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Legislative leaders question gas tax suspension

Photo: Pixabay
Photo: Pixabay

A push by Gov. Ron DeSantis to suspend the state’s gas tax for five months this summer and fall is stalling, as legislative leaders say they want to find other ways to help Floridians.

House Speaker Chris Sprowls and Senate President Wilton Simpson on Thursday questioned the gas-tax proposal because they said many of the motorists who would benefit from the 25-cent-a-gallon discount wouldn’t be from Florida.

While the proposal could still come up when the House and Senate negotiate a tax package in the coming weeks, Sprowls, R-Palm Harbor, said the House is focused on issues such as asking voters in November to increase the homestead property-tax exemption for people such as teachers, military members and first responders (HJR 1 and HB 1563).

“The reality is, I have a concern about the gas tax as it relates to out-of-state visitors,” Sprowls told reporters. “I think that our best estimate is hundreds of millions of dollars of that gas tax (break) would go to people who don't live in the state. You take, for example, HJR 1, which is a homestead exemption that applies to police officers, firefighters, first responders, child protection investigators, active-duty military, that's something that obviously applies not only to Floridians but to people we need to live and work, you know, close to our community. So that's a priority of the House. And that's what we're focused on.”

Simpson, a Trilby Republican who is running for state agriculture commissioner, said no proposals are “off the table” with four weeks left in the legislative session. But the proposed gas-tax break, he said, is “something that we would have to have a real conversation about as to why we go to that specific tax that a lot of Floridians wouldn't see."

Instead, Simpson pointed to proposals for another round of sales-tax “holidays,” which DeSantis has also supported. Such holidays could give sales-tax breaks to people buying back-to-school items and hurricane supplies. Also, lawmakers last year approved what they called a “Freedom Week” holiday that gave a wide range of sales-tax breaks around the Fourth of July.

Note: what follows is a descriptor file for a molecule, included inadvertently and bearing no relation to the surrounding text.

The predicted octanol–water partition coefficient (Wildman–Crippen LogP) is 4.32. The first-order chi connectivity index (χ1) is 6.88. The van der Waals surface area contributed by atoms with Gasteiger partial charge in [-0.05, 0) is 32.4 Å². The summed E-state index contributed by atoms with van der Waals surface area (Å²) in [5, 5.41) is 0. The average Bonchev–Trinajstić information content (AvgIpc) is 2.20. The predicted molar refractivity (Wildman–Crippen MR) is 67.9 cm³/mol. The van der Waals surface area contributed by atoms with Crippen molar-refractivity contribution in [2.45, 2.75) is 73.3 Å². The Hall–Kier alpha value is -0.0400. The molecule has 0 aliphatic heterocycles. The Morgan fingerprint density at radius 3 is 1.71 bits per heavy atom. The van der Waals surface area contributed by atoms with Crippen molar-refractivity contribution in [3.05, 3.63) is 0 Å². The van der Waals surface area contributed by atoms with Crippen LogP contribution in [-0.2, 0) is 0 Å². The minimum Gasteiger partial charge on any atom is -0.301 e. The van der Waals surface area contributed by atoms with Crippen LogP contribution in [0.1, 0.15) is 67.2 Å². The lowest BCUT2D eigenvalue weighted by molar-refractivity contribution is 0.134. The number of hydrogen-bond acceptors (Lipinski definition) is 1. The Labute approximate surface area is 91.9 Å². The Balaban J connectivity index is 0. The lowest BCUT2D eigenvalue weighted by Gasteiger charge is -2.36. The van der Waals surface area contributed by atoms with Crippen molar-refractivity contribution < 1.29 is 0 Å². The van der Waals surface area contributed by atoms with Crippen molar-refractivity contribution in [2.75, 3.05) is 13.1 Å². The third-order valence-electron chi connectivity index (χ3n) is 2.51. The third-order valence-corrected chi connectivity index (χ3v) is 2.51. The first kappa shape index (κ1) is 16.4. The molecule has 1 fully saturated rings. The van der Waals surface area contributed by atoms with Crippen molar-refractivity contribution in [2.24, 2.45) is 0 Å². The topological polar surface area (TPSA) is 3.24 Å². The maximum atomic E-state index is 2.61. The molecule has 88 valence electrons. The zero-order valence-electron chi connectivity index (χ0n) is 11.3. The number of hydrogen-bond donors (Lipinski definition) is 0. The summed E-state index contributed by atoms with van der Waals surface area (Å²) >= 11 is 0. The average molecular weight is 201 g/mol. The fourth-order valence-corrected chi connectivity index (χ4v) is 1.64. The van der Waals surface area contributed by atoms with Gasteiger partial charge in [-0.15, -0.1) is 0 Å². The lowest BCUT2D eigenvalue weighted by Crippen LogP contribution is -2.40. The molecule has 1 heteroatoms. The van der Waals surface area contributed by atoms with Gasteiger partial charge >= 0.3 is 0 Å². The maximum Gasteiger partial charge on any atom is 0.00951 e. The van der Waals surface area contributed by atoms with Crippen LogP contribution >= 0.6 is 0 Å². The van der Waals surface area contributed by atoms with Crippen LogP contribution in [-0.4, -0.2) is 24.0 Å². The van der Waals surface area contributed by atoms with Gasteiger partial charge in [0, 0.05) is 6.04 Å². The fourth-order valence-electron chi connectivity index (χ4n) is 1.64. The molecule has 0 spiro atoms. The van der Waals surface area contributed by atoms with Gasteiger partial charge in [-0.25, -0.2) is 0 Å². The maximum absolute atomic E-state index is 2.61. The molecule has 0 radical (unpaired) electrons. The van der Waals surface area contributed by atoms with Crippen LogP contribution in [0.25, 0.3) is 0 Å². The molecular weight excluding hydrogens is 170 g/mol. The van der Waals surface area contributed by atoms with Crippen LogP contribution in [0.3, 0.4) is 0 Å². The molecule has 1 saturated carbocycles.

“I just think we want to make sure that we target the ones that are appropriate for our citizens,” Simpson said.

State economists recently estimated a return of “Freedom Week” could save shoppers $57.7 million by not having to pay sales taxes on items such as grills, bicycles, fishing and camping gear, kayaks and canoes, tickets for concerts, movies and ball games, gym memberships and even sunscreen.

DeSantis has called for suspending the state gas tax for five months, starting July 1, a move that could save motorists about $1 billion. He would use federal stimulus money to make up the lost gas-tax revenue, which ordinarily goes to transportation projects.

"I want to provide people relief in any way we can,” DeSantis, who is running for re-election in November, said during an appearance last week in Miami.

“I think the most direct way we can provide people relief is a gas-tax holiday, so that they're saving at the pump,” DeSantis continued. “I mean, if we could bring the cost down from you know, $3.30 (a gallon) … I (would) like for it to go down. But you know, we can get that lower. That makes a huge difference, especially in a place like Miami-Dade County, where you’ve got so many people that commute from the western part of the county over into different parts of downtown and other areas that are further east. They're driving, you know, maybe 50, 60 miles a day, some of them. And to be able to have some relief on the cost of gas, I think is something that's very, very significant.”

U.S. Rep. Charlie Crist and Agriculture Commissioner Nikki Fried, who are Democratic candidates for governor, separately tossed out the idea of a “gas tax holiday” shortly before DeSantis initially announced his proposal Nov. 22 during appearances at convenience stores in Daytona Beach and Jacksonville.

While a final tax package likely will not be completed until near the end of the legislative session, the House and Senate have been moving forward with the proposal to increase homestead exemptions for people such as teachers, military members and first responders.

The proposed additional homestead exemption would apply to property values between $100,000 and $150,000, though concerns have been raised that the move would shift costs to businesses and residents of rental properties.

The House version of the proposal needs approval from the State Affairs Committee before it could go to the full House. The Senate version (SJR 1746 and SB 1748) needs approval from the Appropriations Committee before it could go to the full Senate.

If the homestead-exemption proposal clears the Legislature, it would go before voters in November as a constitutional amendment.